Earlier in the month, while tensions were still mostly relegated to the Temple Mount and Sheikh Jarrah, police were also accused of attacking Channel 12 news reporter Moshe Nussbaum and Ynet’s Hassan Shaalan.

In one widely shared clip, police are seen manhandling Nussbaum and pushing him away as a scrum forms.

Even more brutal is a video from May 10 in which police appear to savagely beat and arrest Palestinian journalist Rami Al-Khatib on the Temple Mount.

While covering protests and riots in Jerusalem, several other Palestinian and Turkish journalists were hit by rubber bullets or had stun grenades or tear gas fired at them, according to Reporters Without Borders (RSF).

“We urge the Israeli authorities to desist from this disproportionate use of force against Palestinian reporters, who should on no account be treated as if they were parties to the conflict,” RSF’s Sabrina Bennoui said in a statement last week.

Police sources told The Times of Israel that journalists who want to be protected by the police should remain close to officers as events on the ground turn fluid. Doing so, however, raises conflict of interest issues for reporters who cover the police and seek to maintain a professional distance from them.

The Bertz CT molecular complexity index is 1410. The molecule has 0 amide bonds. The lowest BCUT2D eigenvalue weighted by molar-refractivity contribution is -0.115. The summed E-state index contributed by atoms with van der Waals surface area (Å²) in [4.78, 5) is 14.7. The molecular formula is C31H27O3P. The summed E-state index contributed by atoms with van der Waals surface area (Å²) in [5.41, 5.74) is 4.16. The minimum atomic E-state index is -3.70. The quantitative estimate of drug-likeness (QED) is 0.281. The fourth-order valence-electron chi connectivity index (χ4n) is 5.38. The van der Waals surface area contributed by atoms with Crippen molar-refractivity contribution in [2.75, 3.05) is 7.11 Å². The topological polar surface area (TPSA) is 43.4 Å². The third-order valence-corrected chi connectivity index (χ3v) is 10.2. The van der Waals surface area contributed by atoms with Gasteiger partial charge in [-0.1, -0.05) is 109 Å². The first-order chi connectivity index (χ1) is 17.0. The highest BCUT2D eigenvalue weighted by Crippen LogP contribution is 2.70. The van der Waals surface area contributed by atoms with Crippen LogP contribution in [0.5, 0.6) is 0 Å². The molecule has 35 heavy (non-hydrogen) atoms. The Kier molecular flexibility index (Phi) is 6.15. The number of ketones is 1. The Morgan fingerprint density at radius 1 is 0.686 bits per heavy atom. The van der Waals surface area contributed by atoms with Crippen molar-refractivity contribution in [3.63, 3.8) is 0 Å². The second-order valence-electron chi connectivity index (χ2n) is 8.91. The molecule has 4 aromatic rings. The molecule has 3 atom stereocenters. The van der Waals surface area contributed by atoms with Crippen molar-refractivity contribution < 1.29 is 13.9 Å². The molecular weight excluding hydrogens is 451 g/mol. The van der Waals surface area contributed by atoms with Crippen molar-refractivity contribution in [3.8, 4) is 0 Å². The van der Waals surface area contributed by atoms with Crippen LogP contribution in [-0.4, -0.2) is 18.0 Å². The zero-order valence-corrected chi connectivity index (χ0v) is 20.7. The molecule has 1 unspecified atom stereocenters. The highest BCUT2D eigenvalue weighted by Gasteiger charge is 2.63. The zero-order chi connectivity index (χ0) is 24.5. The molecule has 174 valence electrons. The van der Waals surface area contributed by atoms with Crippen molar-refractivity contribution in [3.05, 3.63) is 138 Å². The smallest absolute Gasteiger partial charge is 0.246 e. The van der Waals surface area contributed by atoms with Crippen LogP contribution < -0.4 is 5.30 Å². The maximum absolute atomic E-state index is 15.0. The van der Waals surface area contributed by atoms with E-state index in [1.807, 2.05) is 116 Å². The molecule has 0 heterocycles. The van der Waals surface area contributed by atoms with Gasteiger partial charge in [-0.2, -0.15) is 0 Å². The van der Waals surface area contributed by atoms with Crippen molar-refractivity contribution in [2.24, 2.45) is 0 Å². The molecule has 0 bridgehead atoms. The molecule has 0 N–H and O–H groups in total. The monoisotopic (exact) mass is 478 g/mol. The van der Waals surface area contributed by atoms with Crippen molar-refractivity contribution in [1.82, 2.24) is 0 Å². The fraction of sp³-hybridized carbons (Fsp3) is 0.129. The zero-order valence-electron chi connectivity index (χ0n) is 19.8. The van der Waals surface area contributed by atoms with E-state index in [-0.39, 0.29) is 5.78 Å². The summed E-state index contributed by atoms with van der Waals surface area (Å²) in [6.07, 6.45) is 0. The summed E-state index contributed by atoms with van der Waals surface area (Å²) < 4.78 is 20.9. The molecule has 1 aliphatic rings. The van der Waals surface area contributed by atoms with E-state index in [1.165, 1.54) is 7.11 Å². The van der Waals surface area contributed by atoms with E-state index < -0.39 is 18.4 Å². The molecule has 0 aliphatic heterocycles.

In an official response, police spokesman Eli Levy said that officers were serious about investigating any complaint in which there is a suspicion of criminal activity.

“The police are currently working with an increased presence throughout the country to prevent violent incidents and rioting, in order to maintain the safety and security of the entire public, including allowing the free activity of journalists and photographers, despite the complex working conditions for the media and police officers during these events,” Levy said.

Source: Tal Schneider – TOI

Header: Police at the scene of a car ramming attack in the Sheikh Jarrah neighborhood of East Jerusalem, with several injuries. on May 16, 2021. Photo by Yossi Zamir/FLASH90 *** Local Caption **